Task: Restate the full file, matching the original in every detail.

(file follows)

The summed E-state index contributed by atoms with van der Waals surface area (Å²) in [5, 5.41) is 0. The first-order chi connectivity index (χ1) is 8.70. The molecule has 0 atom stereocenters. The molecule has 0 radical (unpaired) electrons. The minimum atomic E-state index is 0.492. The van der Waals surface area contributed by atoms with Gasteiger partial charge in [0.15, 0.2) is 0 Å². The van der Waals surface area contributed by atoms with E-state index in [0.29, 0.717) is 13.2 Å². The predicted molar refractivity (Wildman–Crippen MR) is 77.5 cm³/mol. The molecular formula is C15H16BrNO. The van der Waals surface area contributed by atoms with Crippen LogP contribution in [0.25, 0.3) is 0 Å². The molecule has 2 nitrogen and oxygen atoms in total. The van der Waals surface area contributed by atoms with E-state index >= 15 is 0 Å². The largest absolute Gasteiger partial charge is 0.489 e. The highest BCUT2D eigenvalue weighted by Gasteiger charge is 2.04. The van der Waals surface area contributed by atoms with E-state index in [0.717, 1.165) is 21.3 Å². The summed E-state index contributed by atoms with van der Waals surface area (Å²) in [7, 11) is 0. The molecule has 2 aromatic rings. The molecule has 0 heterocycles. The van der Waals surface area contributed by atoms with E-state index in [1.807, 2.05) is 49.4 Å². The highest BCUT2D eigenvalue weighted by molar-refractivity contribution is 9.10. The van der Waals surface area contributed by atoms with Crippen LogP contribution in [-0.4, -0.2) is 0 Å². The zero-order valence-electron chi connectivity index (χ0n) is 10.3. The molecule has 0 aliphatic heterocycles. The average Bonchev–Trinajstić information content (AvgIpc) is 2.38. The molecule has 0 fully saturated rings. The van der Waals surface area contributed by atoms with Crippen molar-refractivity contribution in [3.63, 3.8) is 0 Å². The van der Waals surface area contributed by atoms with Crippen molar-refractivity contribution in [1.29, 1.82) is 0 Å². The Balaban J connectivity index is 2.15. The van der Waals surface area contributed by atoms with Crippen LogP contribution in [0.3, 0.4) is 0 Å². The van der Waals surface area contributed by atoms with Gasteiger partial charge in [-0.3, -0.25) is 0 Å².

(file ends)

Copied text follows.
The summed E-state index contributed by atoms with van der Waals surface area (Å²) in [5, 5.41) is 0. The first-order chi connectivity index (χ1) is 8.70. The molecule has 0 atom stereocenters. The molecule has 0 radical (unpaired) electrons. The minimum atomic E-state index is 0.492. The van der Waals surface area contributed by atoms with Gasteiger partial charge in [0.15, 0.2) is 0 Å². The van der Waals surface area contributed by atoms with E-state index in [0.29, 0.717) is 13.2 Å². The predicted molar refractivity (Wildman–Crippen MR) is 77.5 cm³/mol. The molecular formula is C15H16BrNO. The van der Waals surface area contributed by atoms with Crippen LogP contribution in [0.25, 0.3) is 0 Å². The molecule has 2 nitrogen and oxygen atoms in total. The van der Waals surface area contributed by atoms with E-state index >= 15 is 0 Å². The largest absolute Gasteiger partial charge is 0.489 e. The highest BCUT2D eigenvalue weighted by Gasteiger charge is 2.04. The van der Waals surface area contributed by atoms with E-state index in [0.717, 1.165) is 21.3 Å². The summed E-state index contributed by atoms with van der Waals surface area (Å²) in [7, 11) is 0. The molecule has 2 aromatic rings. The molecule has 0 heterocycles. The van der Waals surface area contributed by atoms with E-state index in [1.807, 2.05) is 49.4 Å². The highest BCUT2D eigenvalue weighted by molar-refractivity contribution is 9.10. The van der Waals surface area contributed by atoms with Crippen LogP contribution in [-0.4, -0.2) is 0 Å². The zero-order valence-electron chi connectivity index (χ0n) is 10.3. The molecule has 0 aliphatic heterocycles. The average Bonchev–Trinajstić information content (AvgIpc) is 2.38. The molecule has 0 fully saturated rings. The van der Waals surface area contributed by atoms with Crippen molar-refractivity contribution in [3.63, 3.8) is 0 Å². The van der Waals surface area contributed by atoms with Crippen molar-refractivity contribution in [1.29, 1.82) is 0 Å². The Balaban J connectivity index is 2.15. The van der Waals surface area contributed by atoms with Crippen LogP contribution in [0.3, 0.4) is 0 Å². The van der Waals surface area contributed by atoms with Gasteiger partial charge in [-0.3, -0.25) is 0 Å².